"Gathol!" exclaimed Tara of Helium. "Lies Gathol close by


"Not close, yet still the nearest country," replied Lan-O. "About

twenty-two degrees* east, it lies."

* Approximately 814 Earth Miles.

"Gathol!" murmured Tara, "Far Gathol!"

"But you are not from Gathol," said the slave girl; "your harness

is not of Gathol."

"I am from Helium," said Tara

"It is far from Helium to Gathol;" said the slave girl, "but

in our studies we learned much of the greatness of Helium, we of

Gathol, so it seems not so far away."

"You, too, are from Gathol?" asked Tara.

"Many of us are from Gathol who are slaves in Manator," replied

the girl. "It is to Gathol, nearest country, that the Manatorians

look for slaves most often. They go in great numbers at intervals

of three or seven years and haunt the roads that lead to Gathol,

and thus they capture whole caravans leaving none to bear warning

to Gathol of their fate. Nor do any ever escape from Manator to

carry word of us back to Gahan our jed."

Tara of Helium ate slowly and in silence. The girl's words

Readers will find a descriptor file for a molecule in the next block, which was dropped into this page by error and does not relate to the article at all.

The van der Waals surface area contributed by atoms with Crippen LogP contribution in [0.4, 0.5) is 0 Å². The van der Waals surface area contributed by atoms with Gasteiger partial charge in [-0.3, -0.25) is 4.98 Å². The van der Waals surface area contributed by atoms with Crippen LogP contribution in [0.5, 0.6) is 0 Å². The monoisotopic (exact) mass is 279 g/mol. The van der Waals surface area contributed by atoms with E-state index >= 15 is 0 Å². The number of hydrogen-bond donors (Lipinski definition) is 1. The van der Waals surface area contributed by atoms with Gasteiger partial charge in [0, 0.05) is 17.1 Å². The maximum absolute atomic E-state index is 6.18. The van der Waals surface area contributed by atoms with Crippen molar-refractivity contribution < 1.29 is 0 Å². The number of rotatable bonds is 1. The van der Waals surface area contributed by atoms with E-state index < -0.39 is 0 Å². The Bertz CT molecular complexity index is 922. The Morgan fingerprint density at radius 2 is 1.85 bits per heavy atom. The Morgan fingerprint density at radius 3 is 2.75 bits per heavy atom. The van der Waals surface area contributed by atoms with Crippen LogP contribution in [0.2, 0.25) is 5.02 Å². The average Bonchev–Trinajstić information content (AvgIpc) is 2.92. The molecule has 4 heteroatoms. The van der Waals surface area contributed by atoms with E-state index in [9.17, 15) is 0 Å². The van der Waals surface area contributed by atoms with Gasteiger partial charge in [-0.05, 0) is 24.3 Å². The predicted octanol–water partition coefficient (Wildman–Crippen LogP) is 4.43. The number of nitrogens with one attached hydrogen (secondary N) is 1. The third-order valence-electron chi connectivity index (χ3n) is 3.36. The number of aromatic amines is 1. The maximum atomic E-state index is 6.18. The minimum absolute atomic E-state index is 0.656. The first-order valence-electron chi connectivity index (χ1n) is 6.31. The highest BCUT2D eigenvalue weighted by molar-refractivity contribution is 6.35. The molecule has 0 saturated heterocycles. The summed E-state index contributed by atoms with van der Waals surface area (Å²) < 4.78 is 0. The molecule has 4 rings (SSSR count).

aroused memories of the last hours she had spent in her father's

palace and the great midday function at which she had met Gahan

of Gathol. Even now she flushed as she recalled his daring words.

Upon her reveries the door opened and a burly warrior appeared in

the opening--a hulking fellow, with thick lips and an evil,

leering face. The slave girl sprang to her feet, facing him.

"What does this mean, E-Med?" she cried, "was it not the will of

A-Kor that this woman be not disturbed?"

"The will of A-Kor, indeed!" and the man sneered. "The will of

A-Kor is without power in The Towers of Jetan, or elsewhere, for

A-Kor lies now in the pits of O-Tar, and E-Med is dwar of the


Tara of Helium saw the face of the slave girl pale and the terror

in her eyes.